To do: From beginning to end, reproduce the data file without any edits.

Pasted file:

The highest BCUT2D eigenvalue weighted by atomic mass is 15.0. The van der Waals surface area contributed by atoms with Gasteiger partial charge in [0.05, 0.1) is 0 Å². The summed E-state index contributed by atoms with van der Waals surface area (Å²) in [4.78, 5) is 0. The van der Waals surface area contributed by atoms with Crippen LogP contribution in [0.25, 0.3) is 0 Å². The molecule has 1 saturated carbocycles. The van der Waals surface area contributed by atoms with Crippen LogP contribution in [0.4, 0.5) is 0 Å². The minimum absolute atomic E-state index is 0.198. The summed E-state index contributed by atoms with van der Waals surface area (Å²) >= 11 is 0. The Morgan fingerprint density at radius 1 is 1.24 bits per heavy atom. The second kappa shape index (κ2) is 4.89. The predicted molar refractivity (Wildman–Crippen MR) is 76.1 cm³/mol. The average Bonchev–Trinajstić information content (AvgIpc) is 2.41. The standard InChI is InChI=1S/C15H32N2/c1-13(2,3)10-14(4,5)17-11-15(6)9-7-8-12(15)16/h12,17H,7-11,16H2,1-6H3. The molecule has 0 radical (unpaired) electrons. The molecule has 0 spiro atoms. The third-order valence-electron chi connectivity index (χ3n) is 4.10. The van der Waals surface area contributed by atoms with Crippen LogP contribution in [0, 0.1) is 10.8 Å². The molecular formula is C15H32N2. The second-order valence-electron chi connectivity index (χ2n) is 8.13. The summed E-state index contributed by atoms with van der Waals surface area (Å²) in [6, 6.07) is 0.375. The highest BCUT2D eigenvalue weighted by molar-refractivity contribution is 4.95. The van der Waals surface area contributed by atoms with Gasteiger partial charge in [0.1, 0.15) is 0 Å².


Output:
The highest BCUT2D eigenvalue weighted by atomic mass is 15.0. The van der Waals surface area contributed by atoms with Gasteiger partial charge in [0.05, 0.1) is 0 Å². The summed E-state index contributed by atoms with van der Waals surface area (Å²) in [4.78, 5) is 0. The van der Waals surface area contributed by atoms with Crippen LogP contribution in [0.25, 0.3) is 0 Å². The molecule has 1 saturated carbocycles. The van der Waals surface area contributed by atoms with Crippen LogP contribution in [0.4, 0.5) is 0 Å². The minimum absolute atomic E-state index is 0.198. The summed E-state index contributed by atoms with van der Waals surface area (Å²) >= 11 is 0. The Morgan fingerprint density at radius 1 is 1.24 bits per heavy atom. The second kappa shape index (κ2) is 4.89. The predicted molar refractivity (Wildman–Crippen MR) is 76.1 cm³/mol. The average Bonchev–Trinajstić information content (AvgIpc) is 2.41. The standard InChI is InChI=1S/C15H32N2/c1-13(2,3)10-14(4,5)17-11-15(6)9-7-8-12(15)16/h12,17H,7-11,16H2,1-6H3. The molecule has 0 radical (unpaired) electrons. The molecule has 0 spiro atoms. The third-order valence-electron chi connectivity index (χ3n) is 4.10. The van der Waals surface area contributed by atoms with Crippen LogP contribution in [0, 0.1) is 10.8 Å². The molecular formula is C15H32N2. The second-order valence-electron chi connectivity index (χ2n) is 8.13. The summed E-state index contributed by atoms with van der Waals surface area (Å²) in [6, 6.07) is 0.375. The highest BCUT2D eigenvalue weighted by molar-refractivity contribution is 4.95. The van der Waals surface area contributed by atoms with Gasteiger partial charge in [0.1, 0.15) is 0 Å².